Part of the subtlety and appeal of this claim to gnosis is that Christianity itself did in its own sense make a claim to possess a special knowledge of God not possessed by the un-spiritual (Matt. 13:11; 1 Cor. 2:6-16). It is this that explains the tendency of some more or less orthodox, Christian theologians like Clement and Origen of Alexandria to present Christianity as a gnosis for the spiritual and to describe mature and well-taught Christians as gnostics. (14) Because of this superficial and verbal similarity between Christianity and gnostic modes of thought. it is not surprising that gnostic teachers might easily pass themselves off as Christian and, perhaps, even think that they were.

The obstacle in the way of this gnostic reinterpretation of Christianity was the fundamental difference between the view of the universe held by Gnosticism and that held by Christianity. Both could speak of a special revelation and a savior, but these superficial similarities were grounded in completely different views of the universe. The Gnostics presupposed a fundamental and ultimate distinction between the spirit and the flesh, resolved all ethical distinctions into it, and attempted to span the gap between the spirit and the flesh by a complex theory of personal emanations. Christianity in contrast saw the fundamental distinction as that between Creator and creature, taught that the material world was a good creation of God, and taught that sin was an ethical rather than ontological (related to being) matter. Thus, it was at the point of the assessment of the flesh as it came to expression in the vital Christian doctrines of the resurrection of the body and the person of Christ that clear and irreconcilable differences were evident between authentic and gnosticized Christianity. So important and strategic were these doctrines to Christianity that it was impossible to disguise the differences between Gnosticism and Christianity to even the most simple of minds. We find, therefore, even so non-theological a soul as Ignatius taking issue with Gnostic tendencies in his letters at just these points:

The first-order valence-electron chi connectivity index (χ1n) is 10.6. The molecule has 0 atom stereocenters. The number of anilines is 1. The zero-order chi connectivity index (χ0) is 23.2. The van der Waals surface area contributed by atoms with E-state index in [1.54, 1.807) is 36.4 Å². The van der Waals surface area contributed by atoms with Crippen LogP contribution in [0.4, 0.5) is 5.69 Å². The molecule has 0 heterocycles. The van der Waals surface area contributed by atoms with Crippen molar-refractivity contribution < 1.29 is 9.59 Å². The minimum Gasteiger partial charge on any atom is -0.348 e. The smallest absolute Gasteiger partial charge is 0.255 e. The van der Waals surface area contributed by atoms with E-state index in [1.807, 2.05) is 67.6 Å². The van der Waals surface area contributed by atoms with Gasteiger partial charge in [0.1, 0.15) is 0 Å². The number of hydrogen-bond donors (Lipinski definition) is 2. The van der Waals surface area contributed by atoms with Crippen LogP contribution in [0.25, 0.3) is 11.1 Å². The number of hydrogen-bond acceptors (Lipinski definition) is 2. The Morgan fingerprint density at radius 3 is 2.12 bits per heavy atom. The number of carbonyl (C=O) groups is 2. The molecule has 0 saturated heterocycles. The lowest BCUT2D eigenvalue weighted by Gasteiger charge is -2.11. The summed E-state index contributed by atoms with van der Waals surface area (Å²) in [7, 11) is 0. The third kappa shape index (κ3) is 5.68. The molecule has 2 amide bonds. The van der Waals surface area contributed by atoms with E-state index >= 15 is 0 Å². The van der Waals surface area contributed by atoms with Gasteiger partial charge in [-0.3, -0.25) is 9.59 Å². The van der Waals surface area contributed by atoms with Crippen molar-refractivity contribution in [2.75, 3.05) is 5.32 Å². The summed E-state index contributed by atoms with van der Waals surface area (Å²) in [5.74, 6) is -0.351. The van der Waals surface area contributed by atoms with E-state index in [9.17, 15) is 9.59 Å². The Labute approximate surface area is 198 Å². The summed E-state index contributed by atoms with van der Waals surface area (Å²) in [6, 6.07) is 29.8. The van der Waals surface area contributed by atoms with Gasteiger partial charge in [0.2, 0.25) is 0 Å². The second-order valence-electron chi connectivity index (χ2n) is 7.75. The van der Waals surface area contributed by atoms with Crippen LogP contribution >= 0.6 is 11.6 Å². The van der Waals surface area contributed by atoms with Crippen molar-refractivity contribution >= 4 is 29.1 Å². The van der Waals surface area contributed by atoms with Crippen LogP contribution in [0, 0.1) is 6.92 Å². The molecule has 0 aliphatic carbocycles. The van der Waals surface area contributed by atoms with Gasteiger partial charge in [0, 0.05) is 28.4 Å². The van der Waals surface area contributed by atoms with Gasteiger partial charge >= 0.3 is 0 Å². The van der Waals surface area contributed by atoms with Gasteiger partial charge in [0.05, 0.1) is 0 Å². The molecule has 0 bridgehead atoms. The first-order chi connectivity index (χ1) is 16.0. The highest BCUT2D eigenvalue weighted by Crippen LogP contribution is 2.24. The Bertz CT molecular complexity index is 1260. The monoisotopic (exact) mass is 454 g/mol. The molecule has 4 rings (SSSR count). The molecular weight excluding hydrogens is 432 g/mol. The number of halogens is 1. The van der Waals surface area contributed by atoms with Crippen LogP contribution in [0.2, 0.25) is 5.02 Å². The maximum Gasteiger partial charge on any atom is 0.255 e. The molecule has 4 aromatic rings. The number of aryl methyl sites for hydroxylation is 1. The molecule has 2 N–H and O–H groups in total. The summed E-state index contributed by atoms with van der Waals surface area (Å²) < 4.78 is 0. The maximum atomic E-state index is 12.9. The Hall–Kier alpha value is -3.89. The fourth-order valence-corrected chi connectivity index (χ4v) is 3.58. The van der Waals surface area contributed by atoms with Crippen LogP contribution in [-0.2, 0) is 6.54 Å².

For it was for our sakes that he suffered all this, to save us. And he genuinely suffered, as even he genuinely raised himself. It is not as some unbelievers say, that his Passion was a sham. It's they who are a sham! Yes, and their fate will fit their fancies--they will be ghosts and apparitions.

For myself, I am convinced and believe that even after the resurrection he was in the flesh. Indeed, when he came to Peter and his friends he said to them, "Take hold of me, touch me and see that I am not a bodiless ghost." And they at once touched him and were convinced, clutching his body and his very breath. For this reason they despised death itself, and proved its victors. Moreover, after the resurrection he ate and drank with them as a real human being, although in spirit he was united with the Father. (15)

Because of this emphasis on the reality of Christ's flesh Ignatius emphasizes the necessity of being committed to Christ "in body and soul" (16) and also stresses that the Lord's Supper "is [represents?--SW] the flesh of our Saviour Jesus Christ" (17).